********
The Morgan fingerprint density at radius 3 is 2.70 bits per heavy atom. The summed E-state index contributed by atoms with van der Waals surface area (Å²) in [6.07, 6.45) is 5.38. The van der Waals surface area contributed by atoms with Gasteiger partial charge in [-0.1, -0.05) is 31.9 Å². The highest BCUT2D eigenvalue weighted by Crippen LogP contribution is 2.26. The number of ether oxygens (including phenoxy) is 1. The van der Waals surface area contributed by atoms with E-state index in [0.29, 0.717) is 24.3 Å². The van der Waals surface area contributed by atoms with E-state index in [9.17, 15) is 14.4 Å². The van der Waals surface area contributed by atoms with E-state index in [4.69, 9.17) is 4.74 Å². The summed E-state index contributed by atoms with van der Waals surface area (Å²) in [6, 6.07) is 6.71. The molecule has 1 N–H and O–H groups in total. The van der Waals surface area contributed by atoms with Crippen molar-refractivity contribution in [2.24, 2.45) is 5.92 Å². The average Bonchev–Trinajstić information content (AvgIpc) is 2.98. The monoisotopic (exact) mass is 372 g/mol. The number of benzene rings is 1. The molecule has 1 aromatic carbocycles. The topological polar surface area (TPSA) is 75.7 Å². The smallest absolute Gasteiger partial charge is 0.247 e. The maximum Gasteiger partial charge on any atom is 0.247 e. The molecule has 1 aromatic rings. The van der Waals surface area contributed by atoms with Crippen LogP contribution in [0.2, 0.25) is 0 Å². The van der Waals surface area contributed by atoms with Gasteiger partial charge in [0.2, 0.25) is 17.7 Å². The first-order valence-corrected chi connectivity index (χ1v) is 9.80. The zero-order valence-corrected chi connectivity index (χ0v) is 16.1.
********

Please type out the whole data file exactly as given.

The Morgan fingerprint density at radius 3 is 2.70 bits per heavy atom. The summed E-state index contributed by atoms with van der Waals surface area (Å²) in [6.07, 6.45) is 5.38. The van der Waals surface area contributed by atoms with Gasteiger partial charge in [-0.1, -0.05) is 31.9 Å². The highest BCUT2D eigenvalue weighted by Crippen LogP contribution is 2.26. The number of ether oxygens (including phenoxy) is 1. The van der Waals surface area contributed by atoms with E-state index in [0.29, 0.717) is 24.3 Å². The van der Waals surface area contributed by atoms with E-state index in [9.17, 15) is 14.4 Å². The van der Waals surface area contributed by atoms with E-state index in [4.69, 9.17) is 4.74 Å². The summed E-state index contributed by atoms with van der Waals surface area (Å²) in [6, 6.07) is 6.71. The molecule has 1 N–H and O–H groups in total. The van der Waals surface area contributed by atoms with Crippen molar-refractivity contribution in [2.24, 2.45) is 5.92 Å². The average Bonchev–Trinajstić information content (AvgIpc) is 2.98. The monoisotopic (exact) mass is 372 g/mol. The number of benzene rings is 1. The molecule has 1 aromatic carbocycles. The topological polar surface area (TPSA) is 75.7 Å². The smallest absolute Gasteiger partial charge is 0.247 e. The maximum Gasteiger partial charge on any atom is 0.247 e. The molecule has 1 aromatic rings. The van der Waals surface area contributed by atoms with Crippen LogP contribution in [0.2, 0.25) is 0 Å². The van der Waals surface area contributed by atoms with Gasteiger partial charge in [0.2, 0.25) is 17.7 Å². The first-order valence-corrected chi connectivity index (χ1v) is 9.80. The zero-order valence-corrected chi connectivity index (χ0v) is 16.1.